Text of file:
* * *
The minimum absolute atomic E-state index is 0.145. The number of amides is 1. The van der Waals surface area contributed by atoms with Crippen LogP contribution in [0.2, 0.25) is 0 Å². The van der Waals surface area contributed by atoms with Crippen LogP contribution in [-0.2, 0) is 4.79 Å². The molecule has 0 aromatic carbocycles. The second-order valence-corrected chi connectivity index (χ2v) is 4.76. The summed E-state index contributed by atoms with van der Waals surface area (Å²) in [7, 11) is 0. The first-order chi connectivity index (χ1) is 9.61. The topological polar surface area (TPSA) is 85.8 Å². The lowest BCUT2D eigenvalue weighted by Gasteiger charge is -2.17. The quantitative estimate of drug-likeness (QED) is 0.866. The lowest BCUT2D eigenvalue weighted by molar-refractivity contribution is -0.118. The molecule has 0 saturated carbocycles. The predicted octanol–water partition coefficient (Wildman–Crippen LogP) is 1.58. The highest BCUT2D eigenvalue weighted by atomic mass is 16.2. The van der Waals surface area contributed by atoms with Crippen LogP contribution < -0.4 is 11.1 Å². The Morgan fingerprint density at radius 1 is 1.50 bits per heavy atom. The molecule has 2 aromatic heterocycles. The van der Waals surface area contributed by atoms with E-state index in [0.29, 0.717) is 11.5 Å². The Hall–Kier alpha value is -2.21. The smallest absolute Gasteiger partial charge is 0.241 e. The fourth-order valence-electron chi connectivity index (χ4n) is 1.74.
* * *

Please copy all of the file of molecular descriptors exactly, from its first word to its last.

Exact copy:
The minimum absolute atomic E-state index is 0.145. The number of amides is 1. The van der Waals surface area contributed by atoms with Crippen LogP contribution in [0.2, 0.25) is 0 Å². The van der Waals surface area contributed by atoms with Crippen LogP contribution in [-0.2, 0) is 4.79 Å². The molecule has 0 aromatic carbocycles. The second-order valence-corrected chi connectivity index (χ2v) is 4.76. The summed E-state index contributed by atoms with van der Waals surface area (Å²) in [7, 11) is 0. The first-order chi connectivity index (χ1) is 9.61. The topological polar surface area (TPSA) is 85.8 Å². The lowest BCUT2D eigenvalue weighted by Gasteiger charge is -2.17. The quantitative estimate of drug-likeness (QED) is 0.866. The lowest BCUT2D eigenvalue weighted by molar-refractivity contribution is -0.118. The molecule has 0 saturated carbocycles. The predicted octanol–water partition coefficient (Wildman–Crippen LogP) is 1.58. The highest BCUT2D eigenvalue weighted by atomic mass is 16.2. The van der Waals surface area contributed by atoms with Crippen LogP contribution < -0.4 is 11.1 Å². The Morgan fingerprint density at radius 1 is 1.50 bits per heavy atom. The molecule has 2 aromatic heterocycles. The van der Waals surface area contributed by atoms with E-state index in [0.29, 0.717) is 11.5 Å². The Hall–Kier alpha value is -2.21. The smallest absolute Gasteiger partial charge is 0.241 e. The fourth-order valence-electron chi connectivity index (χ4n) is 1.74.